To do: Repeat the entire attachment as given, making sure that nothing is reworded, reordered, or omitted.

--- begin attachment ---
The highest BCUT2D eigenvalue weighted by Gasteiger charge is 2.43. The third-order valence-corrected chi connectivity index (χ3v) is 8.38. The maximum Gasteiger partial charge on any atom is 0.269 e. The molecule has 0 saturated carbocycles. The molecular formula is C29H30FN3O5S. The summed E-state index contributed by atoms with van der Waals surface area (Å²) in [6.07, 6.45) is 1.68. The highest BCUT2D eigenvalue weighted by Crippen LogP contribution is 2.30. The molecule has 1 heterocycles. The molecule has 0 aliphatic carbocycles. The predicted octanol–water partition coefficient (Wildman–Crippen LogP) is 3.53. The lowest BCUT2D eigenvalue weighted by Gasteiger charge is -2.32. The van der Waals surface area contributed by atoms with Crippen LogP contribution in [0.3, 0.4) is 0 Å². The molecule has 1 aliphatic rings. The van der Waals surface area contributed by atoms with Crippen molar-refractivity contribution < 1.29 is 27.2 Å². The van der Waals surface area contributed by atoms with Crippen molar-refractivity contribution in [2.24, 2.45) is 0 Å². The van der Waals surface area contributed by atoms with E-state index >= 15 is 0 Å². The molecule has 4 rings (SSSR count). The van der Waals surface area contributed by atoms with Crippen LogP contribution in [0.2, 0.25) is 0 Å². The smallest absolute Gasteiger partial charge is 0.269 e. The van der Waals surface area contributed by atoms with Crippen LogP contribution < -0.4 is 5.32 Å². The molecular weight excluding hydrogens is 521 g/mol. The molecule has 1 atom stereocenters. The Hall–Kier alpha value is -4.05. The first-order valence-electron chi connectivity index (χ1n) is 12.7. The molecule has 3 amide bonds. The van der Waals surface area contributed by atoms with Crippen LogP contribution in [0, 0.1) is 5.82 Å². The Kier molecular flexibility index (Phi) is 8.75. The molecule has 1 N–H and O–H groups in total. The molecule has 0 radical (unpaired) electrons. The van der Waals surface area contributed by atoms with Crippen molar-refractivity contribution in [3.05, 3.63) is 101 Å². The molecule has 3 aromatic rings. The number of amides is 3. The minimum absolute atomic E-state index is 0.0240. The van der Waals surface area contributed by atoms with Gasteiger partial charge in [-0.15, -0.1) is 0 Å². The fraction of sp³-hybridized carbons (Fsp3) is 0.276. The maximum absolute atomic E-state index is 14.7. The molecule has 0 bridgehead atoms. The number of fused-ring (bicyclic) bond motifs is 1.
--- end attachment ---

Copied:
The highest BCUT2D eigenvalue weighted by Gasteiger charge is 2.43. The third-order valence-corrected chi connectivity index (χ3v) is 8.38. The maximum Gasteiger partial charge on any atom is 0.269 e. The molecule has 0 saturated carbocycles. The molecular formula is C29H30FN3O5S. The summed E-state index contributed by atoms with van der Waals surface area (Å²) in [6.07, 6.45) is 1.68. The highest BCUT2D eigenvalue weighted by Crippen LogP contribution is 2.30. The molecule has 1 heterocycles. The molecule has 0 aliphatic carbocycles. The predicted octanol–water partition coefficient (Wildman–Crippen LogP) is 3.53. The lowest BCUT2D eigenvalue weighted by Gasteiger charge is -2.32. The van der Waals surface area contributed by atoms with Crippen LogP contribution in [0.3, 0.4) is 0 Å². The molecule has 1 aliphatic rings. The van der Waals surface area contributed by atoms with Crippen molar-refractivity contribution < 1.29 is 27.2 Å². The van der Waals surface area contributed by atoms with Crippen molar-refractivity contribution in [2.24, 2.45) is 0 Å². The van der Waals surface area contributed by atoms with E-state index >= 15 is 0 Å². The molecule has 4 rings (SSSR count). The van der Waals surface area contributed by atoms with Crippen LogP contribution in [0.2, 0.25) is 0 Å². The smallest absolute Gasteiger partial charge is 0.269 e. The van der Waals surface area contributed by atoms with Crippen LogP contribution < -0.4 is 5.32 Å². The molecular weight excluding hydrogens is 521 g/mol. The molecule has 1 atom stereocenters. The Hall–Kier alpha value is -4.05. The first-order valence-electron chi connectivity index (χ1n) is 12.7. The molecule has 3 amide bonds. The van der Waals surface area contributed by atoms with Crippen LogP contribution in [0, 0.1) is 5.82 Å². The Kier molecular flexibility index (Phi) is 8.75. The molecule has 1 N–H and O–H groups in total. The molecule has 0 radical (unpaired) electrons. The van der Waals surface area contributed by atoms with Crippen molar-refractivity contribution in [3.05, 3.63) is 101 Å². The molecule has 3 aromatic rings. The number of amides is 3. The minimum absolute atomic E-state index is 0.0240. The van der Waals surface area contributed by atoms with Gasteiger partial charge in [-0.15, -0.1) is 0 Å². The fraction of sp³-hybridized carbons (Fsp3) is 0.276. The maximum absolute atomic E-state index is 14.7. The molecule has 0 bridgehead atoms. The number of fused-ring (bicyclic) bond motifs is 1.